Consider the Carolina Chickadee. It survives the winter just fine on its diet with lots of seeds. Can we, therefore, assume that, so long as there are plenty of seeds, the Carolina Chickadee will do fine? And the answer is not straightforward. For any specific Chickadee, the answer is ‘Yes’, but for the species, the answer is ‘No’. The reason is that during the breeding season, seeds are no longer an adequate supply of protein and energy in the form of carbohydrates. The baby birds must be fed caterpillars. It requires 6 to 11 thousand caterpillars to fledge a single clutch of chickadees. This has several consequences. For one, the nesting pair are working at an unbelievable pace to supply all those caterpillars. Second, we know that exotic species generally host far fewer caterpillars than native species of plants. If the homeowners in Fancy Suburb A have fallen in love with the exotic appearance and low maintenance of foreign plants, then there will be fewer caterpillars and consequently more of the baby birds will die. Third, if the homeowners in Fancy Suburb A resort to toxic sprays to keep the caterpillars off their plants, there will be starvation in the nests. Likewise, if the homeowners in Fancy Suburb A cut down and dispose of plants as soon as they have flowered, leaving no seed heads for the winter, then the adult birds will die. Countless birds die in the names of ‘tidiness and low maintenance’.

    If we examine the life cycle of chickadees, we find that they follow the energy. They are high in the canopy looking for caterpillars during the nesting season, but move into meadows seeking seeds in the winter. We will also find that the energy balance is never hugely in favor of the chickadees. They can never take the winter off and sit by a warm fire. They will be out in the snow foraging for seeds, and they will be working very hard in June to feed their children.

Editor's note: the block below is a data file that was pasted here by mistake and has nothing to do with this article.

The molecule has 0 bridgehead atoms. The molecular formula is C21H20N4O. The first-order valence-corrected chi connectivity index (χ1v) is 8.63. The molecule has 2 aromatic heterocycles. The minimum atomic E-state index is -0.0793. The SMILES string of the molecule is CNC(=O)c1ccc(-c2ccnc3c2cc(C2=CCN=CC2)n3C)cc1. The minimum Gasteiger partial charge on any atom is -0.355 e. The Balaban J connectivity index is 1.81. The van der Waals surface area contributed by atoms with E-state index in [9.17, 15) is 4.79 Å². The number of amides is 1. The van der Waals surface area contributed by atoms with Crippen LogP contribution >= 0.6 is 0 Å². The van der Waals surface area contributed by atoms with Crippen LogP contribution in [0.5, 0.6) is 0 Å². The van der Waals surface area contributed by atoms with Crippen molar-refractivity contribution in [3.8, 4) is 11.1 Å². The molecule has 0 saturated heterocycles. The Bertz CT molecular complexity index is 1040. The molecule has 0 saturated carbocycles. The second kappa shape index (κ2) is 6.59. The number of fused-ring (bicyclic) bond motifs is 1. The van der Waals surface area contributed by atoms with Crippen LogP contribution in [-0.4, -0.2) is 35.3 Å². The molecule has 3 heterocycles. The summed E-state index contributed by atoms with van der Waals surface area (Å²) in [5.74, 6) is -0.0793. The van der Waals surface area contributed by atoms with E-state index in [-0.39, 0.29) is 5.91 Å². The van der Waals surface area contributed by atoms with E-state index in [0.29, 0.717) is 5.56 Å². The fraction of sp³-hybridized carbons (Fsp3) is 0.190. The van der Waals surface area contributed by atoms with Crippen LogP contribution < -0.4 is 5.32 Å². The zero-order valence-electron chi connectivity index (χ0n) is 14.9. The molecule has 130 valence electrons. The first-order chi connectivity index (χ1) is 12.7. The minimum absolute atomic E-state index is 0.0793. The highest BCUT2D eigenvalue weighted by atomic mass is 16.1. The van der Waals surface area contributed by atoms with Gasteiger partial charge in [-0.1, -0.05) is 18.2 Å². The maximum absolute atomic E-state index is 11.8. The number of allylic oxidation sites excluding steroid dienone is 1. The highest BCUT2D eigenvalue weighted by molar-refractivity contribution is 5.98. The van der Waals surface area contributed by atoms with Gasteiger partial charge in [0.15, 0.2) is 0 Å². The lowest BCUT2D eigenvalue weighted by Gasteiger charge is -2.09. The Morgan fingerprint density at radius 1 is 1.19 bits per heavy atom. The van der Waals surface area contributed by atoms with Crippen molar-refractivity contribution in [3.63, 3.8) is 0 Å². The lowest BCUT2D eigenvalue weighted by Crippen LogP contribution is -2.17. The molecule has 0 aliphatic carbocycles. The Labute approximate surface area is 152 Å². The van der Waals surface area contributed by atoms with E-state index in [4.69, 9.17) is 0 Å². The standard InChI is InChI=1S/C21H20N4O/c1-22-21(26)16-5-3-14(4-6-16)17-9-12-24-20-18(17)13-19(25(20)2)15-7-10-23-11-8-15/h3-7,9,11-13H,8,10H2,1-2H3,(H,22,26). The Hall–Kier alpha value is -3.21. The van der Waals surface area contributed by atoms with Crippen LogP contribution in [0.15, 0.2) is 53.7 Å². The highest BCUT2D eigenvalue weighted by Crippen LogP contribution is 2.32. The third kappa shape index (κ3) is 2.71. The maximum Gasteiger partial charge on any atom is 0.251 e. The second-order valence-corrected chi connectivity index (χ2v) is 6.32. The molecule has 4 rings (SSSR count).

Now, let’s run a few thought experiments:
    *If the supply of caterpillars shrinks, then either the adults will have to find substitute foods for their young, or else the young will die. As a matter of fact, the adult chickadees have not been successful in finding substitutes for caterpillars. As a consequence, the number of young who grow to maturity is declining, and the number of chickadees in the world is declining.
    *Chickadee parents can go farther afield in searching for caterpillars. However, the farther they have to fly to find caterpillars, the more energy they use themselves, and the less energy they will bring back for their children. Once again, the population of chickadees will decline.
    *Humans who like to see Chickadees going about their business might begin to see the stupidity of behaving the way people in Fancy Suburb A behave, and begin to plant bird friendly plants and stop using toxins. This is the project that Darke and Tallamy promote in their book The Living Landscape: Designing for beauty and biodiversity in the home garden.

    I want to call your attention to the observation that the energy balance is NEVER strongly in favor of the chickadees. European humans, in contrast, have had a strongly favorable energy balance since Fourteen Ninety Two. In that year, Columbus and those who followed spread the germs which wiped out most of the population in North and South America. Leaving two fertile continents to be exploited. And then, the Europeans hit on the Mother Lode with the exploitation of fossil fuels.